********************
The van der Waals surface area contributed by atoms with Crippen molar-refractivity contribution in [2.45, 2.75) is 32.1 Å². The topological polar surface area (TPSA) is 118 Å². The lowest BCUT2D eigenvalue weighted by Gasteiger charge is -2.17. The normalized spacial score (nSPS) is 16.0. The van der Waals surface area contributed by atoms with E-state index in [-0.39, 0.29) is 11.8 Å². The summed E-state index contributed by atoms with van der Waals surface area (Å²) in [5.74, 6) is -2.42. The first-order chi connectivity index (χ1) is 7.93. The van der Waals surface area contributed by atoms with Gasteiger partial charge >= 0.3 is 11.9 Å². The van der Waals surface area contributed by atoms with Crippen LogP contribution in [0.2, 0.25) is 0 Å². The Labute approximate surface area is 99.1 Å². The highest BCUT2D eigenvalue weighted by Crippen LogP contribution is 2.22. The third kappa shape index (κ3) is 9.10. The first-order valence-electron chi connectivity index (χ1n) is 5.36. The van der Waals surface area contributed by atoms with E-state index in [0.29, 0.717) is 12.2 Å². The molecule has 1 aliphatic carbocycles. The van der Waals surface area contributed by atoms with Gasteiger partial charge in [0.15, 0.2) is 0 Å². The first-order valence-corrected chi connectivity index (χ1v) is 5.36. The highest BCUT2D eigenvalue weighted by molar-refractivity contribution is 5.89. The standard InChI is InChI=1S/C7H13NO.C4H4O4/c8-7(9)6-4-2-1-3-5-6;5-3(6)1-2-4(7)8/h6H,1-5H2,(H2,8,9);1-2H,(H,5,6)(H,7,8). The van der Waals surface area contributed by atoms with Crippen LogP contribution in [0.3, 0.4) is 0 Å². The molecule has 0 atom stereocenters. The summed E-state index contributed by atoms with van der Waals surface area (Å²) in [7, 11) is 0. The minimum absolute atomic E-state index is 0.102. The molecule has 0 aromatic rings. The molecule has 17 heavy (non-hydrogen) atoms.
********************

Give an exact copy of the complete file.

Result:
The van der Waals surface area contributed by atoms with Crippen molar-refractivity contribution in [2.45, 2.75) is 32.1 Å². The topological polar surface area (TPSA) is 118 Å². The lowest BCUT2D eigenvalue weighted by Gasteiger charge is -2.17. The normalized spacial score (nSPS) is 16.0. The van der Waals surface area contributed by atoms with E-state index in [-0.39, 0.29) is 11.8 Å². The summed E-state index contributed by atoms with van der Waals surface area (Å²) in [5.74, 6) is -2.42. The first-order chi connectivity index (χ1) is 7.93. The van der Waals surface area contributed by atoms with Gasteiger partial charge >= 0.3 is 11.9 Å². The van der Waals surface area contributed by atoms with Crippen LogP contribution in [0.2, 0.25) is 0 Å². The Labute approximate surface area is 99.1 Å². The highest BCUT2D eigenvalue weighted by Crippen LogP contribution is 2.22. The third kappa shape index (κ3) is 9.10. The first-order valence-electron chi connectivity index (χ1n) is 5.36. The van der Waals surface area contributed by atoms with E-state index in [0.29, 0.717) is 12.2 Å². The molecule has 1 aliphatic carbocycles. The van der Waals surface area contributed by atoms with Gasteiger partial charge in [0.15, 0.2) is 0 Å². The first-order valence-corrected chi connectivity index (χ1v) is 5.36. The highest BCUT2D eigenvalue weighted by molar-refractivity contribution is 5.89. The standard InChI is InChI=1S/C7H13NO.C4H4O4/c8-7(9)6-4-2-1-3-5-6;5-3(6)1-2-4(7)8/h6H,1-5H2,(H2,8,9);1-2H,(H,5,6)(H,7,8). The van der Waals surface area contributed by atoms with Crippen LogP contribution in [0.3, 0.4) is 0 Å². The molecule has 0 atom stereocenters. The summed E-state index contributed by atoms with van der Waals surface area (Å²) in [7, 11) is 0. The minimum absolute atomic E-state index is 0.102. The molecule has 0 aromatic rings. The molecule has 17 heavy (non-hydrogen) atoms.